I Am Cuba – Mikhail Kalatozov (1964)


I Am Cuba (Spanish: Soy Cuba; Russian: Я Куба, Ya Kuba) is a 1964 film directed by Mikhail Kalatozov at Mosfilm. An international co-production between the Soviet Union and Cuba, it was not received well by either the Russian or Cuban public and was almost completely forgotten until it was re-discovered by filmmakers in the United States thirty years later. The acrobatic tracking shots and idiosyncratic mise en scene prompted Hollywood directors like Martin Scorsese to begin a campaign to restore the film in the early 1990s. The film is shot in black and white, sometimes using infrared film obtained from the Soviet military to exaggerate contrast (making trees and sugar cane almost white, and skies very dark but still obviously sunny). Most shots are in extreme wide-angle and the camera passes very close to its subjects, whilst still largely avoiding having those subjects ever look directly at the camera. The movie consists of four distinct short stories about the suffering of the Cuban people and their reactions, varying from passive amazement in the first, to a guerrilla march in the last. Between the stories, a female narrator (credited ‘The Voice of Cuba’) says such things as, ‘I am Cuba, the Cuba of the casinos, but also of the people.’ The first story (centered on the character Maria) shows the destitute Cuban masses contrasted with the splendor in the American-run gambling casinos. Maria lives in a shanty-town on the edge of Havana and hopes to get married to her fruit-seller boyfriend, Rene. Rene is unaware that she leads an unhappy double-life as ‘Betty’, a bar prostitute at one of the Havana casinos catering to rich Americans. … The next story is about a farmer, Pedro, who just raised his biggest crop of sugar yet. … The third story describes the suppression of rebellious students led by a character named Enrique at Havana University (featuring one of the longest camera shots). … The final part shows Mariano, a typical farmer, who rejects the requests of a revolutionary soldier to join the ongoing war. The soldier appeals to Mariano’s desire for a better life for his children, but Mariano only wants to live in peace and insists the soldier leave. Immediately thereafter though, the government’s planes begin bombing the area indiscriminately. Mariano’s home is destroyed and his son is killed. He then joins the rebels in the Sierra Maestra Mountains, ultimately leading to a triumphal march into Havana to proclaim the revolution. …”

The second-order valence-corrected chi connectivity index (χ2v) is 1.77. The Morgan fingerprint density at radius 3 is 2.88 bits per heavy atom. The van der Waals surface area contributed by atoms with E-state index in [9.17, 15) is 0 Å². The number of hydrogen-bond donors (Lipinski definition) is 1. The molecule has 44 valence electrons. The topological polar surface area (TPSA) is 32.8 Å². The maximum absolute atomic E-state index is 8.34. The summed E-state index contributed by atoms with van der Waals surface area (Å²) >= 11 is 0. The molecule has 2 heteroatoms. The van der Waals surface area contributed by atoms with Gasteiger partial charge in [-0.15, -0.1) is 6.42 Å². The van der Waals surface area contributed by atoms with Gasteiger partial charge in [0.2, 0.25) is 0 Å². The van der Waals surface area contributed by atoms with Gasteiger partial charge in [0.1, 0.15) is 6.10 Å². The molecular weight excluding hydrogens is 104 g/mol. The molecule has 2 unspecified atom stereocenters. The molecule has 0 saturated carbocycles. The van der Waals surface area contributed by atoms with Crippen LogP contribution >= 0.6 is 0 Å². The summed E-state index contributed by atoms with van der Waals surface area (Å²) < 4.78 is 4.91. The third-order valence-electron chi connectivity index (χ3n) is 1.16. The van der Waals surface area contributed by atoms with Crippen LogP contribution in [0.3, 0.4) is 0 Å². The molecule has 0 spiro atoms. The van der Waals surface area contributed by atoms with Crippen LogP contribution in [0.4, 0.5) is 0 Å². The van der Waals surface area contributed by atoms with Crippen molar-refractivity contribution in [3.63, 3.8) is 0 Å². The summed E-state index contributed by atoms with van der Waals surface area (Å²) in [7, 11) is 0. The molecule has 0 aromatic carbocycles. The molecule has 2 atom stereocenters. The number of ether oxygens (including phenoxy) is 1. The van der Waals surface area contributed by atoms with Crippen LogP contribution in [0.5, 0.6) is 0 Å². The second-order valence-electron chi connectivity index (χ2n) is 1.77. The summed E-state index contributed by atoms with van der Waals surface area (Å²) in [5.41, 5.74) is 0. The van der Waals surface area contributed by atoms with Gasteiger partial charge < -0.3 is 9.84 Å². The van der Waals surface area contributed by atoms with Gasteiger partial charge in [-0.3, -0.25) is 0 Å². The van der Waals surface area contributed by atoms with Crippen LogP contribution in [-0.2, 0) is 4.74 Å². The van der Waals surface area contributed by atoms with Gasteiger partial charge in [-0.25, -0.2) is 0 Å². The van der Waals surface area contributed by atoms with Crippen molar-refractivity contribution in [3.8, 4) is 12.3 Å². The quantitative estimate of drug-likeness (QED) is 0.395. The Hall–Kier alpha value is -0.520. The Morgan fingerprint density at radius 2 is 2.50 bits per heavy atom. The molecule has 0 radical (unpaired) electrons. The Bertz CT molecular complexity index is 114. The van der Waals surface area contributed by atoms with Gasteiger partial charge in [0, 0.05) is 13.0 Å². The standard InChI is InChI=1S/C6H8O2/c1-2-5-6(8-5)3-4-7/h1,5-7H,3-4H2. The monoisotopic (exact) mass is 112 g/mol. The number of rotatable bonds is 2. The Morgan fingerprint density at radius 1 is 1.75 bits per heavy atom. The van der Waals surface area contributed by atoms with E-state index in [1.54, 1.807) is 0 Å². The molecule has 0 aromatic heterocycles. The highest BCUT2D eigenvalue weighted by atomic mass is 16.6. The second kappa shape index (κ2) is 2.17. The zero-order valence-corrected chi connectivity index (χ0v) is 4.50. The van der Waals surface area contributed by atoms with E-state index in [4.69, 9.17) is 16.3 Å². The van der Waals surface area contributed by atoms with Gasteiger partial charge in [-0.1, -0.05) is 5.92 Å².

Wikipedia
I Am Cuba, Restored and Reimagined
Milestone (Video)
YouTube: I AM CUBA Trailer, I am Cuba official trailer
YouTube: Documentary About I am Cuba

About 1960s: Days of Rage

Bill Davis - 1960s: Days of Rage
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